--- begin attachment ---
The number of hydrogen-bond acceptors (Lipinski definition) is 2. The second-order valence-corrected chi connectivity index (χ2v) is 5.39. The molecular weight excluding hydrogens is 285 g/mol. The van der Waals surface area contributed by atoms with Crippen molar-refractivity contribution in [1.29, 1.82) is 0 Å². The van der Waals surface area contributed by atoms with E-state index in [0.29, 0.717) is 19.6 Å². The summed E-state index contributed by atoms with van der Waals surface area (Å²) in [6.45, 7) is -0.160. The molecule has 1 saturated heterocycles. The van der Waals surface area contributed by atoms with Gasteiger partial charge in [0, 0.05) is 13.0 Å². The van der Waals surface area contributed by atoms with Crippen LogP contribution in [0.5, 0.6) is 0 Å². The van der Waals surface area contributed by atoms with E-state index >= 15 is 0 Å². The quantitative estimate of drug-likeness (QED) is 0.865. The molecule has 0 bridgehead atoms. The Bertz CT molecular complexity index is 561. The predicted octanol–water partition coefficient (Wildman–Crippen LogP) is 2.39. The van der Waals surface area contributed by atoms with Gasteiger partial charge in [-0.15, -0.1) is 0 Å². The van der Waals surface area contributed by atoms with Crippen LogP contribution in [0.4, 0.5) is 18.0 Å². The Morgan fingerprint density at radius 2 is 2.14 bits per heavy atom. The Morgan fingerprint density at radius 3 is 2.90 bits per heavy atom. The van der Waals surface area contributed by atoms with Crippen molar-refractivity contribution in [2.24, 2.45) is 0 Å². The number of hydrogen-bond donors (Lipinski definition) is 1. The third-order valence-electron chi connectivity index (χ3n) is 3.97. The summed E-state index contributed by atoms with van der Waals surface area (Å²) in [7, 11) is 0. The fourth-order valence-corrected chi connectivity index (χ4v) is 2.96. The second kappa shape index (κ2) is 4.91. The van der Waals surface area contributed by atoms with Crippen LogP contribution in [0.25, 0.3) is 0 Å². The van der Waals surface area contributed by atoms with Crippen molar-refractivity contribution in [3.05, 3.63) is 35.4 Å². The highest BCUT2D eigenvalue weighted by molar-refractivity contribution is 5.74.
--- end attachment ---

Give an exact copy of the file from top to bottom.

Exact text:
The number of hydrogen-bond acceptors (Lipinski definition) is 2. The second-order valence-corrected chi connectivity index (χ2v) is 5.39. The molecular weight excluding hydrogens is 285 g/mol. The van der Waals surface area contributed by atoms with Crippen molar-refractivity contribution in [1.29, 1.82) is 0 Å². The van der Waals surface area contributed by atoms with E-state index in [0.29, 0.717) is 19.6 Å². The summed E-state index contributed by atoms with van der Waals surface area (Å²) in [6.45, 7) is -0.160. The molecule has 1 saturated heterocycles. The van der Waals surface area contributed by atoms with Gasteiger partial charge in [0, 0.05) is 13.0 Å². The van der Waals surface area contributed by atoms with Crippen LogP contribution in [0.5, 0.6) is 0 Å². The van der Waals surface area contributed by atoms with E-state index >= 15 is 0 Å². The quantitative estimate of drug-likeness (QED) is 0.865. The molecule has 0 bridgehead atoms. The Bertz CT molecular complexity index is 561. The predicted octanol–water partition coefficient (Wildman–Crippen LogP) is 2.39. The van der Waals surface area contributed by atoms with Gasteiger partial charge in [-0.15, -0.1) is 0 Å². The van der Waals surface area contributed by atoms with Crippen LogP contribution in [0.4, 0.5) is 18.0 Å². The Morgan fingerprint density at radius 2 is 2.14 bits per heavy atom. The Morgan fingerprint density at radius 3 is 2.90 bits per heavy atom. The van der Waals surface area contributed by atoms with Crippen molar-refractivity contribution in [2.24, 2.45) is 0 Å². The number of hydrogen-bond donors (Lipinski definition) is 1. The third-order valence-electron chi connectivity index (χ3n) is 3.97. The summed E-state index contributed by atoms with van der Waals surface area (Å²) in [7, 11) is 0. The fourth-order valence-corrected chi connectivity index (χ4v) is 2.96. The second kappa shape index (κ2) is 4.91. The van der Waals surface area contributed by atoms with Crippen LogP contribution in [0.25, 0.3) is 0 Å². The van der Waals surface area contributed by atoms with Crippen molar-refractivity contribution in [3.05, 3.63) is 35.4 Å². The highest BCUT2D eigenvalue weighted by molar-refractivity contribution is 5.74.